3 Mar 2022 --- Lycored recently released the results of its latest study into its standardized tomato extract, Lycomato, detailing how the product can help to protect the skin from oxidative stress. The company states that previous studies have shown that dietary carotenoids and polyphenols support our antioxidant defense system by reducing the inflammatory response. The company wanted to add to that body of research with its latest study.
“The health and appearance of our skin depend on its internal condition, which is affected by a range of environmental stressors, such as UV radiation and air pollutants, and by natural changes that occur as part of the aging process,” says Elizabeth Tarshish, Head of Clinical Affairs of Claims Development at Lycored. “These factors generally increase oxidative stress by generating reactive oxygen species.”
Click to EnlargeThe company has put its tomato extract through a number of tests. Source: LycoredThe aim of Lycored’s study was to find out more about the protective effect of dietary carotenoids and polyphenols, and how they work. Carotenoids and polyphenols are plant-based molecules that research studies featuring several animal models of disease have demonstrated display strong antioxidant and anti-inflammatory activities.
More specifically, researchers in Israel wanted to investigate the effect of oxidative stress on primary human dermal fibroblasts and the ability of phytonutrients to protect the cells from damage induced by reactive oxygen species. Oxidative stress is described as the result of an imbalance between the production and accumulation of oxygen reactive species (ROS) in cells and tissues and the ability of a biological system to detoxify these reactive products.
The study was carried out on dermal fibroblasts taken from human skin. Lycored selected these because, the team cites, they are the main source of collagen in the skin. They were measured for factors such as secretion of MMP-1 (an enzyme responsible for collagen damage) and pro-collagen levels.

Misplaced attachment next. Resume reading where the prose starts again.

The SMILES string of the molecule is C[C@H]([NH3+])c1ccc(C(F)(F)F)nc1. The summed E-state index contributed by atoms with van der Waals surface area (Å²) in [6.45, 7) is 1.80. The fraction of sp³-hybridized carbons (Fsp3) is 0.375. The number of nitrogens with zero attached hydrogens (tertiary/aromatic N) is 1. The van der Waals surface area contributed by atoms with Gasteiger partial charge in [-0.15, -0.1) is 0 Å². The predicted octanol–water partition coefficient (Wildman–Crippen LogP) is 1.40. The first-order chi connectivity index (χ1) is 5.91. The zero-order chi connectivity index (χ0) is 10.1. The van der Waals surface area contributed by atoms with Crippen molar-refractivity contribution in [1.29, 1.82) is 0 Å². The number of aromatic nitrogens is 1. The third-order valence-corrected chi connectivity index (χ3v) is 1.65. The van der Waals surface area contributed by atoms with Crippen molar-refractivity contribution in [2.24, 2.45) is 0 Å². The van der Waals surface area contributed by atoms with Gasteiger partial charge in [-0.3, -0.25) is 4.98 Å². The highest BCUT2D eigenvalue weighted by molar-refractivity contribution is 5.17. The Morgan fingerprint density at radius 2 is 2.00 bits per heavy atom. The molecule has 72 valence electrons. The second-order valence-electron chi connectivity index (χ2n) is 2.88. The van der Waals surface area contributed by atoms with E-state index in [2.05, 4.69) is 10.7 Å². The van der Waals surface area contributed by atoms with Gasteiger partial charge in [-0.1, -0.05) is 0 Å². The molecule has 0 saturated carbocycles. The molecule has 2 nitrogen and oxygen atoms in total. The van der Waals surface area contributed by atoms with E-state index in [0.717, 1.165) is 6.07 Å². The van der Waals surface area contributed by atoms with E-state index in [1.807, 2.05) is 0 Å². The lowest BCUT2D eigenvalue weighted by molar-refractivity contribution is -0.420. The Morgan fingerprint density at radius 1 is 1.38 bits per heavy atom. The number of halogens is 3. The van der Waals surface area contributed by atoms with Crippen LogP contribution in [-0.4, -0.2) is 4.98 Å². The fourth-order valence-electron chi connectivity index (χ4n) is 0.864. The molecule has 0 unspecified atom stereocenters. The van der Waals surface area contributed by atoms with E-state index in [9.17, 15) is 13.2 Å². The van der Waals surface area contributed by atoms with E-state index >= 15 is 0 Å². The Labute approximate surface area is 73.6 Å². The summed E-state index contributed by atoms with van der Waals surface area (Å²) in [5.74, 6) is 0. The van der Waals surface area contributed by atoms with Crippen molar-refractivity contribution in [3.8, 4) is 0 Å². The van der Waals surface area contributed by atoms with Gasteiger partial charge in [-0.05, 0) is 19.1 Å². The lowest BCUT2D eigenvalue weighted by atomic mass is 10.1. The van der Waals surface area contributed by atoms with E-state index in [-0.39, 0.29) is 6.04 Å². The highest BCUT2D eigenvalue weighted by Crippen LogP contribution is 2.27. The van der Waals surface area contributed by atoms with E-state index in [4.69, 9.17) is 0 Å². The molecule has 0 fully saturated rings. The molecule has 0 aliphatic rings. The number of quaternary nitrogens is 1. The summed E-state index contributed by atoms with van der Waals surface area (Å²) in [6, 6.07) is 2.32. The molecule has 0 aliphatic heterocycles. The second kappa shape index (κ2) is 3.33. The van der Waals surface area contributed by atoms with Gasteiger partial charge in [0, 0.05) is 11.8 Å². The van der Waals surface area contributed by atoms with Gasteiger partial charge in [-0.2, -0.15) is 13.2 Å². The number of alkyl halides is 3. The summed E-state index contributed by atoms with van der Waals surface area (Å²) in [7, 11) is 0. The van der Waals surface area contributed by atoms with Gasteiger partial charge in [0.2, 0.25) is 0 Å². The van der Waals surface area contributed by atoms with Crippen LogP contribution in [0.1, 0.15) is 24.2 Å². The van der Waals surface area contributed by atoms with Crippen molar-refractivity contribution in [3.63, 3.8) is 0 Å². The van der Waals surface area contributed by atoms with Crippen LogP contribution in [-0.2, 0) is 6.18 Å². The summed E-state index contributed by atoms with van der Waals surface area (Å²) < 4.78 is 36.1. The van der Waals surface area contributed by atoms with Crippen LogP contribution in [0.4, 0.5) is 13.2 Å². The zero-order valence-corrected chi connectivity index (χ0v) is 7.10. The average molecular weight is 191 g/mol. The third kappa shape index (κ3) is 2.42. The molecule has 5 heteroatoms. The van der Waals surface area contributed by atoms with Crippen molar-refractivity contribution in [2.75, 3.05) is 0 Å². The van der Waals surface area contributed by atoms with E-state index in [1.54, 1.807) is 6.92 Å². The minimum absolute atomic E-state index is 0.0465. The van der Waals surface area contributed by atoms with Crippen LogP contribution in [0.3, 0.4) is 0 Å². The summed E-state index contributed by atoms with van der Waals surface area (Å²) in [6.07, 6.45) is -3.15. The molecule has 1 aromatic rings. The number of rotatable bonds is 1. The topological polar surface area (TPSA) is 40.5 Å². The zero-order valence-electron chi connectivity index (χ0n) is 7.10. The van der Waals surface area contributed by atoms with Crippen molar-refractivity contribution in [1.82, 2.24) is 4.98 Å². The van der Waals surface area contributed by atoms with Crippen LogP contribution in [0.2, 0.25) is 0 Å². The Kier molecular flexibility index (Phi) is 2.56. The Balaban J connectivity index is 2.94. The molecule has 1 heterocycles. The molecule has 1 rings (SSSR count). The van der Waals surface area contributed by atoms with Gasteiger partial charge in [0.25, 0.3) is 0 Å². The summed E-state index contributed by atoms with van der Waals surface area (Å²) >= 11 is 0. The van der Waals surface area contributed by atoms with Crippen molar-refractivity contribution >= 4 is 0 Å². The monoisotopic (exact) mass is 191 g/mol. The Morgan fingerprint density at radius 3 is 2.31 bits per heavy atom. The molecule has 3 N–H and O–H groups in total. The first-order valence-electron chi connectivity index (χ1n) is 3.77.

Some of the fibroblasts were pre-treated with Lycomato, Lycored’s standardized tomato extract, as well as rosemary extracts. The researchers then exposed them to oxidative stress by treating them with H2O2. This led to cell death, increased secretion of MMP-1 and decreased pro-collagen secretion.
Commenting on whether Lycored had any expectations regarding the anticipated findings, Tarshish reveals: “There’s already a substantial body of research showing that Lycored’s carotenoid products offer a protective effect, so we were optimistic that this study would also demonstrate positive results.” Many of the findings, Tarshish details, were “even more positive than we were expecting”. For example, the company found evidence of a synergistic effect when Lycomato and rosemary extract were combined.
Click to EnlargeCombining tomato and rosemary appears to increase effectiveness. Source: Lycored“Pre-treatment with Lycomato significantly reduced the effects of the oxidative stress,” says Tarshish. This was associated with a reduction in intracellular ROS levels. The study details that the extract reduced the rise in MMP-1 secretion by around 50% and completely restored pro-collagen secretion.
“Positive effects were also observed for pre-treatment with rosemary extract, which decreased MMP-1 secretion and increased pro-collagen secretion to basal levels,” Tarshish adds. “Although both Lycomato and rosemary extract delivered significant benefits alone, their effects were heightened when they were combined.”
Commenting on what the study tells consumers about the connection between its standardized tomato extract, Lycomato, and oxidative stress, Tarshish says: “It is exciting new evidence that carotenoids and polyphenols can help protect the skin from oxidative stress-induced damage.”
The inhibition of cell death and reduction in pro-collagen levels that were demonstrated, Lycored states, indicate some of their benefits. The study suggests that supplementation with carotenoids and other phytonutrients in Lycomato can reduce oxidative stress-induced damage. “For consumers, that could lead to more effective products for skin health and appearance, and anti-aging solutions in particular,” expresses Tarshish. “Furthermore, because oxidative stress can negatively affect other human tissues, the implications of this study may also be relevant to other areas, cardiovascular health, for example.”
By Natasha Spencer-Jolliffe, BPC Insights Senior Journalist